Jahana Hayes, the first African American elected to Congress from Connecticut, grew up in public housing projects in Waterbury. In 2016, as a history and government teacher at Kennedy High School in Waterbury, she was named National Teacher of the Year, which drew considerable media attention, including a profile in The Washington Post, an appearance on Ellen DeGeneres’ talk show, and an invitation to address the National Educational Association’s annual meeting. Connecticut’s Fifth Congressional district is comprised primarily of affluent suburbs and small townsin the state’s northwestern corner, with 71 percent white residents and only 6.5 percent black. Its voters typically support Democrats for president and Congress. Considered a long shot to win the party primary against a longtime local Democratic politician, Hayes, 46, won the race with support from the Connecticut Education Association and the Working Families Party. She emphasized her tough upbringing, support for single-payer health care, stricter gun control, unions, and standing up to Education Secretary Betsy DeVos. Hayes beat former Meriden Mayor Manny Santos, a Republican, Marine veteran and strong Trump supporter, for the open seat by a 56 percent to 44 percent margin.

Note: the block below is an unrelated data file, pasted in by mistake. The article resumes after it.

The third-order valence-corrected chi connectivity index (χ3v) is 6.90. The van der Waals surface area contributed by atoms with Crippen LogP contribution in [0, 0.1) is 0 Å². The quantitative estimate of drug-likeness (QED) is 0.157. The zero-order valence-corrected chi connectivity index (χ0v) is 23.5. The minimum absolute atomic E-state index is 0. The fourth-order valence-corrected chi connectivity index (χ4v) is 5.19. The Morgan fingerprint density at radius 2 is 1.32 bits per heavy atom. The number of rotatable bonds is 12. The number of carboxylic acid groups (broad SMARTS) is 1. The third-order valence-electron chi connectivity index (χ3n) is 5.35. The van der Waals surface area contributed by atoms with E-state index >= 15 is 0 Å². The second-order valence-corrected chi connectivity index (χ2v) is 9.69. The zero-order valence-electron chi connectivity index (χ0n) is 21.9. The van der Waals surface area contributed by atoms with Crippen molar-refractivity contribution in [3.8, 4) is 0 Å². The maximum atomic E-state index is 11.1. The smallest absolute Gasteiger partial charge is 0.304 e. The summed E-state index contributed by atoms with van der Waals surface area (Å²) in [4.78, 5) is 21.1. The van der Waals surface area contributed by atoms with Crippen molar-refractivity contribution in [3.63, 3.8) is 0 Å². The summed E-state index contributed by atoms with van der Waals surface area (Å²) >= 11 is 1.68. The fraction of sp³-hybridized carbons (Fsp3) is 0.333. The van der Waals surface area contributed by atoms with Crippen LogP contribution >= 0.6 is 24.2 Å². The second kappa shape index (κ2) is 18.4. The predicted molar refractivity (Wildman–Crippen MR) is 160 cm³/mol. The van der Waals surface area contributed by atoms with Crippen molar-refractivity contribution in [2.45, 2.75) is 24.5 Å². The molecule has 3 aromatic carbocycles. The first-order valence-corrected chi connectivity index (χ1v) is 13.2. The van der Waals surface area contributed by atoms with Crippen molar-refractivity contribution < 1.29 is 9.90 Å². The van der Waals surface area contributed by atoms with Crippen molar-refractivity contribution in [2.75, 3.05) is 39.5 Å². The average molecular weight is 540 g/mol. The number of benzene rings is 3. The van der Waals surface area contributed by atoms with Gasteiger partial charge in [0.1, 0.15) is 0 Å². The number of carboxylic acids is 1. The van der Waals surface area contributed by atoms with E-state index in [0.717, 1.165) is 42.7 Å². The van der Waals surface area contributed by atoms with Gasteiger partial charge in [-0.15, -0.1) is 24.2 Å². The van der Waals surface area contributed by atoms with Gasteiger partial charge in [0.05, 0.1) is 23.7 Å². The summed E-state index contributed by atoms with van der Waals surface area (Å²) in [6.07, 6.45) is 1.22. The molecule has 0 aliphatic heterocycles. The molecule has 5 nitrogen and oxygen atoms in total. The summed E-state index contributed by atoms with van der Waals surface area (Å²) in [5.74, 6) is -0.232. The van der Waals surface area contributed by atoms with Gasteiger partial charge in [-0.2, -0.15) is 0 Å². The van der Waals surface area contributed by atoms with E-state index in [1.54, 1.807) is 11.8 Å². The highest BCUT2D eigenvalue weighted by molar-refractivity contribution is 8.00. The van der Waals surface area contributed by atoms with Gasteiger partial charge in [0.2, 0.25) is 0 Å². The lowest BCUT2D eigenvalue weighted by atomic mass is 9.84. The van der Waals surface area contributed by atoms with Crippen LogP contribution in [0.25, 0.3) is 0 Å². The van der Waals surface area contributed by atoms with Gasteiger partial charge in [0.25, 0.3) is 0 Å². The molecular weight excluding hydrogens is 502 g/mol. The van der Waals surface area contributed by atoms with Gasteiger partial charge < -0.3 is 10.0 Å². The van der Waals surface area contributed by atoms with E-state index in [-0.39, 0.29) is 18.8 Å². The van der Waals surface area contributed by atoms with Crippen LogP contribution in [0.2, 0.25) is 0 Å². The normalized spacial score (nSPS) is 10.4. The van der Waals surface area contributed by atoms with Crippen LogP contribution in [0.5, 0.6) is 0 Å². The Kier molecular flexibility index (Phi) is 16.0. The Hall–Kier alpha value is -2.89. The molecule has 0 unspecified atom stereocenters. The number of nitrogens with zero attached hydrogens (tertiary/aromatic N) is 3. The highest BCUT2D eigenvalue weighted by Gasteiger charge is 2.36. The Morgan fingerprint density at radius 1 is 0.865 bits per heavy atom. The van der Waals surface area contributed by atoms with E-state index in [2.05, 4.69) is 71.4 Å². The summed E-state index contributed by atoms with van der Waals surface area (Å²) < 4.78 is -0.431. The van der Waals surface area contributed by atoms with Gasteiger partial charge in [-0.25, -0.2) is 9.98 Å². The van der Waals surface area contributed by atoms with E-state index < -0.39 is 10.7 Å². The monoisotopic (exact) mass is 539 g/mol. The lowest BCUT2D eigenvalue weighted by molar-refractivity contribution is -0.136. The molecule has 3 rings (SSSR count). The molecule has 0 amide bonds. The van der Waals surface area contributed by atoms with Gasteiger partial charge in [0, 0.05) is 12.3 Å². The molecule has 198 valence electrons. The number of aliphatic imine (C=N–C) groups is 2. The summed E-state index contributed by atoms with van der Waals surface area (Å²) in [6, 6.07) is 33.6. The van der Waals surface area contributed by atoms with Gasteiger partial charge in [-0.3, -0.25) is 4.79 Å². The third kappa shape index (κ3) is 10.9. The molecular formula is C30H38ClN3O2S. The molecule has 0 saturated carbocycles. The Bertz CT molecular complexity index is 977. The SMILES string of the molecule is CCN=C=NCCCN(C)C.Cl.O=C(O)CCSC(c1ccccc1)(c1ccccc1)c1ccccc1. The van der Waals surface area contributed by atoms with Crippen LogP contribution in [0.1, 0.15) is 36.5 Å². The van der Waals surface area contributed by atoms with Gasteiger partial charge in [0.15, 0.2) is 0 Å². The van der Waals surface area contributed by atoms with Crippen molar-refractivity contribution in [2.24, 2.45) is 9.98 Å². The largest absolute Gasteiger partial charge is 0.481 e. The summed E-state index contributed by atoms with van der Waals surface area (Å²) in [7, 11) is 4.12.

Ayanna Pressley will now be the first black Congresswoman from Massachusetts. In 1994 Pressley left Boston University to take a full-time hotel job to support her mother, then worked for Representative Joe Kennedy and Senator John Kerry. In 2009 she was elected to one of the four at-large seats on the 13-member Boston City Council, the first black women to serve in that body. Running at-large meant that she had to appeal to voters across the city. She topped the ticket when she ran for re-election in 2011 and 2013, and placed second in 2015 and 2017, demonstrating her broad support, with particular strength in Boston’s progressive white neighborhoods and Black and Latino communities. In January of this year shesurprised the political world by launching a primary campaign against three-term incumbent Representative Mike Capuano, a liberal Democrat. She shocked pundits even more when she beat Capuano, running to his left in the overwhelmingly Democratic Seventh Congressional District. With the support of the Boston Globe, the hotel workers and the electrical workers unions, and progressive groups, Pressley defeated Capuano by a whopping 59 percent to 41 percent margin, then ran unopposed in the general election. Pressley’s new district is the most diverse and urban of those carried by these nine new members, with a population that’s 41 percent white, 26 percent black, 21 percent Latino, and 10 percent Asian, encompassing half of Boston and several polyglot suburbs.